Around a dozen journalists of news portals known for anti-establishment content have found themselves repeatedly locked out of Facebook in the past fortnight.
Some of the journalists had made comments on recent court rulings, including in the Ayodhya case in which the Supreme Court decided against revisiting an earlier observation that shrines are not integral to religion.
Asked by The Telegraph on Friday afternoon about the alleged lockout, Facebook India’s communications director Amrit Ahuja sought 48 hours to respond. No response had been received till Sunday night.
The online journalists affected include Rifat Jawaid of Janata Ka Reporter, Prema Negi and Ajay Prakash of Janjwar and several employees of Caravan Daily and Bolta Hindustan. All the media outlets are news portals.
Jawaid was one of the first to be shut out, on September 27. “Our Facebook page was blocked for a while last year after we broke the Rafale scam, and it was restored after we protested on social media. I don’t post anything inflammatory. On September 27, minutes after I posted something on the Ayodhya verdict, my account was disabled. It was restored in a day after I wrote to the nodal officer.... They did not remove the Ayodhya post,” said Jawaid, who was earlier with the BBC.
The worst hit were portals like Caravan Daily and Janjwar which get most of their readers on Facebook. Prema Negi and her husband Ajay Prakash, a news editor with the Dainik Bhaskar newspaper, are administrators of Janjwar’s Facebook page.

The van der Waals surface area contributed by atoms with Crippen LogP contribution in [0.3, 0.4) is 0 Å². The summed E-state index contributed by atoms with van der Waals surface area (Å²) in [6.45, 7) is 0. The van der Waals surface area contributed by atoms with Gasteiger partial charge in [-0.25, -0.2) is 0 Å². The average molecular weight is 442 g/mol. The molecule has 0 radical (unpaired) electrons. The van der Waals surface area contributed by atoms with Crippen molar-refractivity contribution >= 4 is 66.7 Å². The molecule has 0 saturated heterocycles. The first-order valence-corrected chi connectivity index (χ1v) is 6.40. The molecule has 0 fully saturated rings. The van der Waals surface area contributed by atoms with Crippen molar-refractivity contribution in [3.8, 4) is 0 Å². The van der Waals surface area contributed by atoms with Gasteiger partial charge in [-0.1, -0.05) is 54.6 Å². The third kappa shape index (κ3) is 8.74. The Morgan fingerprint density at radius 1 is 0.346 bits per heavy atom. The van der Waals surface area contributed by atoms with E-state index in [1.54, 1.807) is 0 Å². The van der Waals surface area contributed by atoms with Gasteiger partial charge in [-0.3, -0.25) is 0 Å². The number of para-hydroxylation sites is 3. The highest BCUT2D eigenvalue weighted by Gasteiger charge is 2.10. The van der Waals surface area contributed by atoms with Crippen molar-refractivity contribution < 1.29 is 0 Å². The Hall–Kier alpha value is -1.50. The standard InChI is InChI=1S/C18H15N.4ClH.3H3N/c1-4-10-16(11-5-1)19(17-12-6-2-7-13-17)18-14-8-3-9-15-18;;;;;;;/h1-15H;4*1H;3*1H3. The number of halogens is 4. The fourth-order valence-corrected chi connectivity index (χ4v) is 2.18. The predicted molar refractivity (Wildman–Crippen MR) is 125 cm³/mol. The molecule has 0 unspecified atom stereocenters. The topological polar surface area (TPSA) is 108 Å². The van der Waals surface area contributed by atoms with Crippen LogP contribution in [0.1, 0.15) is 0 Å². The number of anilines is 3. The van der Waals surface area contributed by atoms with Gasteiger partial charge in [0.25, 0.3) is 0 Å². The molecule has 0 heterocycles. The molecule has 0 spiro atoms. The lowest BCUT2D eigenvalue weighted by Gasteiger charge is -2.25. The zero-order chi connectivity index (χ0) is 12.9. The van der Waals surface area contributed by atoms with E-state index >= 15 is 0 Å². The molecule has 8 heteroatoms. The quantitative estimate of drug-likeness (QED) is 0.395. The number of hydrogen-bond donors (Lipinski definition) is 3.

“On October 1, five of our reports, including one on (activist) Gautam Navlakha being released by Delhi High Court was marked as spam by Facebook. When we woke up on October 4, we found both our personal accounts blocked. As we are the admins of the Janjwar page on Facebook, we couldn’t update it. When we clicked on a link to enable access, we were asked for identity cards. Both of us gave our voter identity cards but only Prema’s was accepted. I then gave my PAN card. For two days, I was disabled four times and Prema thrice and we repeated the process of uploading our identity documents,” Prakash said.
Facebook had been accused of not doing enough to check the spread of fake news, especially during the US presidential elections. Ironically, Janjwar carries several reports debunking fake news and its exposes are often picked up by other websites.
“Even journalists like us don’t know who to contact. In the US, Facebook can be summoned to the Senate. Here, beyond press releases, they aren’t really accountable. I don’t hear about them blocking pages of Hindutva groups,” Prakash added.
Caravan Daily published a report on the Facebook accounts of their editor Mumtaz Alam, a reporter and a columnist being disabled. The report quotes several other independent journalists whose accounts have been blocked in the recent past.
Not everyone can afford to take on social media giants like Facebook.
A senior journalist at Bolta Hindustan articulated the portal’s compulsions after the accounts of five of its employees were blocked.
“We managed as one of our page administrators who did not mention Bolta Hindustan in his bio was not disabled. We ran the page through his account. Our other admins were blocked on October 4 and 5. We’ve decided not to speak out. If Facebook locks us out again, there’s nothing we can do as we lose readers,” the journalist said.